Advice on interviewing candidates for psychology roles

Published on: 13 Nov 2023

You’ve written the job description, put out the advert, and now you’ve whittled the stack of applications down to just a few. Next stop – interviews.

Realistically you have no more than an hour with each candidate the pick the best fit. 

Read our top tips to find out how to get the most out of interviews for jobs in psychology.

Prepare well

Before an interview, reviewing the job description and familiarising yourself with the candidates’ CVs are an absolute must.

As well as making a good impression on the candidates, those documents are essential for preparing the right questions.

Next, ask yourself whether you really know what strengths and skills you’re looking for. Harvard Business School recommends looking at your existing top performers for inspiration and consider what they have in common with the candidates you’re hiring. Do they all have a similar background in a particular psychology field, or have they all completed a range of CPD courses?

Also make some notes on each candidate’s CV. What questions are going to help them demonstrate those skills they’ve listed? And are there any employment or education gaps they might need to explain?

Provide structure to the interview

It’s up to you whether the interview for the psychology role is face to face or via video call, a one-off or with more than one stage, and whether there are practical tasks or creative elements involved.

If there are multiple parts, make sure you know what you’re hoping to achieve from each.

At the start, lay out the structure of the interview the candidate, and make sure you keep to it. Let them know the types of questions you’ll be asking, and make sure they know they can ask questions too, and when.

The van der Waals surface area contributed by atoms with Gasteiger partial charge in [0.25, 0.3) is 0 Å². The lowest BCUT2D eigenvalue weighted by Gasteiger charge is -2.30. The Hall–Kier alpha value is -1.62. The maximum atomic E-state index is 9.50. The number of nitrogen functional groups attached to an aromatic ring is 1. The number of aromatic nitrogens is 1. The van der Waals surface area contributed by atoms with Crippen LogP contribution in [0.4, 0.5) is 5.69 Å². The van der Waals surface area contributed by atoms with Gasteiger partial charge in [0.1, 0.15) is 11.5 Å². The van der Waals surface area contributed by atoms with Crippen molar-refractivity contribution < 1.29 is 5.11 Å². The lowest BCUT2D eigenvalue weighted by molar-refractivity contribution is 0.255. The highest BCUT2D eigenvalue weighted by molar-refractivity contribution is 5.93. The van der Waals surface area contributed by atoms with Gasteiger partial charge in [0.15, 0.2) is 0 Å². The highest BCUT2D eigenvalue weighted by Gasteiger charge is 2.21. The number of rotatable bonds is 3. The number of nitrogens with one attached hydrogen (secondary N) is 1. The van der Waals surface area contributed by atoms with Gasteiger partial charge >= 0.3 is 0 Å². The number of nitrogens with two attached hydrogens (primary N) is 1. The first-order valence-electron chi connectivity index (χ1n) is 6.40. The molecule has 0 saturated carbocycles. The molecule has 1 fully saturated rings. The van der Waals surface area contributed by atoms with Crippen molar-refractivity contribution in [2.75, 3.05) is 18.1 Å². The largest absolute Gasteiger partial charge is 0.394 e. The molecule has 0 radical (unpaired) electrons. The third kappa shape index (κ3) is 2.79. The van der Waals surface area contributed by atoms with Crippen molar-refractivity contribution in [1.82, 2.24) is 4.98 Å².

While you may well prefer more of a free-flowing conversation, this is rarely as effective in an interview setting.
Keeping to a format will help candidates to feel more secure, ensure you have asked everything you wanted to and keep everyone focused.

Ask different types of questions

Most interviews will contain some common questions. What most interests you about this role? Why are you leaving your current job?

There are no prizes for uniqueness and being too ‘off the wall’ may wrong foot your candidates.

But there’s plenty of room for variety and creativity too. Prepare behavioural questions (‘tell me a time when…’), situational questions and emotional intelligence questions.

This will give you the best chance to hear about the skills, experience, character attributes and values for the psychology role that you’re looking for.

Keep all questions related to the role. Remember you’re looking for the most qualified person for the job, not just someone you like.

Make questions open-ended – give candidates a chance to shine. And ask the same questions to everyone. This will make it easier to compare candidates later and make an informed decision on who to hire.

Be kind and professional

Job interviews are stressful. And while it’s important for people in the psychology field to be able to work well under pressure, when people are stressed, they don’t perform at their best.

Showing kindness and professional courtesy can help a candidate relax and give them the best chance to succeed.

If interviews are face to face, make sure candidates feel welcome and offer them a drink of water.

A little small talk at the start of the interview, about the journey to the office, or in a ‘virtual’ interview about the video platform, can also break the ice. 

Listening is also very important. Be attentive – if you’re concentrating on what you’re going to say next you’ll miss what the candidate is saying.

According to Monster Recruitment, recruiters should speak for a maximum 30 per cent of the time during interviews.

And, finally, follow up. Be clear with candidates what the next steps are and let them know when they can expect a response from you.

Find the perfect candidate for your job in psychology

By following these steps, you should be well on your way to finding a candidate that’s a great fit.

You can also read our tips on how to write the perfect job description for your job in psychology and advice on how to hire the candidate that’s right for you.

Find out how you can attract the best talent or email jobsinpsychology@redactive.co.uk to speak to the Jobs in Psychology advertising team.